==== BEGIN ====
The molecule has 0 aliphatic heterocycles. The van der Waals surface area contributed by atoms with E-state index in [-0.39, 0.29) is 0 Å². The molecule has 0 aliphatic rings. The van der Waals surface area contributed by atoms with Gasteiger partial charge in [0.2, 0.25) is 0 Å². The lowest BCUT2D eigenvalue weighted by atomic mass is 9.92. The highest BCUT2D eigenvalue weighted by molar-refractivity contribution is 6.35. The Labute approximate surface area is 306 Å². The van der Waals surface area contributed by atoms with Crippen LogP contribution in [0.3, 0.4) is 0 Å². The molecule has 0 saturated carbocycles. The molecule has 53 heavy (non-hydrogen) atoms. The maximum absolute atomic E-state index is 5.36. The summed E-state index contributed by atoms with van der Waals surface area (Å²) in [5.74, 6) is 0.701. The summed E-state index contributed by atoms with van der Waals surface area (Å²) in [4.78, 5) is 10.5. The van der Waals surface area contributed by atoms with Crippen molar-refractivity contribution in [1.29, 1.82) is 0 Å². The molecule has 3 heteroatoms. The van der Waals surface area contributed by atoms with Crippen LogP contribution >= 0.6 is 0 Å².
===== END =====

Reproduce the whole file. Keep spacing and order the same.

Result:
The molecule has 0 aliphatic heterocycles. The van der Waals surface area contributed by atoms with E-state index in [-0.39, 0.29) is 0 Å². The molecule has 0 aliphatic rings. The van der Waals surface area contributed by atoms with Gasteiger partial charge in [0.2, 0.25) is 0 Å². The lowest BCUT2D eigenvalue weighted by atomic mass is 9.92. The highest BCUT2D eigenvalue weighted by molar-refractivity contribution is 6.35. The Labute approximate surface area is 306 Å². The van der Waals surface area contributed by atoms with Crippen LogP contribution in [0.3, 0.4) is 0 Å². The molecule has 0 saturated carbocycles. The molecule has 53 heavy (non-hydrogen) atoms. The maximum absolute atomic E-state index is 5.36. The summed E-state index contributed by atoms with van der Waals surface area (Å²) in [5.74, 6) is 0.701. The summed E-state index contributed by atoms with van der Waals surface area (Å²) in [4.78, 5) is 10.5. The van der Waals surface area contributed by atoms with Crippen molar-refractivity contribution in [1.29, 1.82) is 0 Å². The molecule has 3 heteroatoms. The van der Waals surface area contributed by atoms with Crippen LogP contribution >= 0.6 is 0 Å².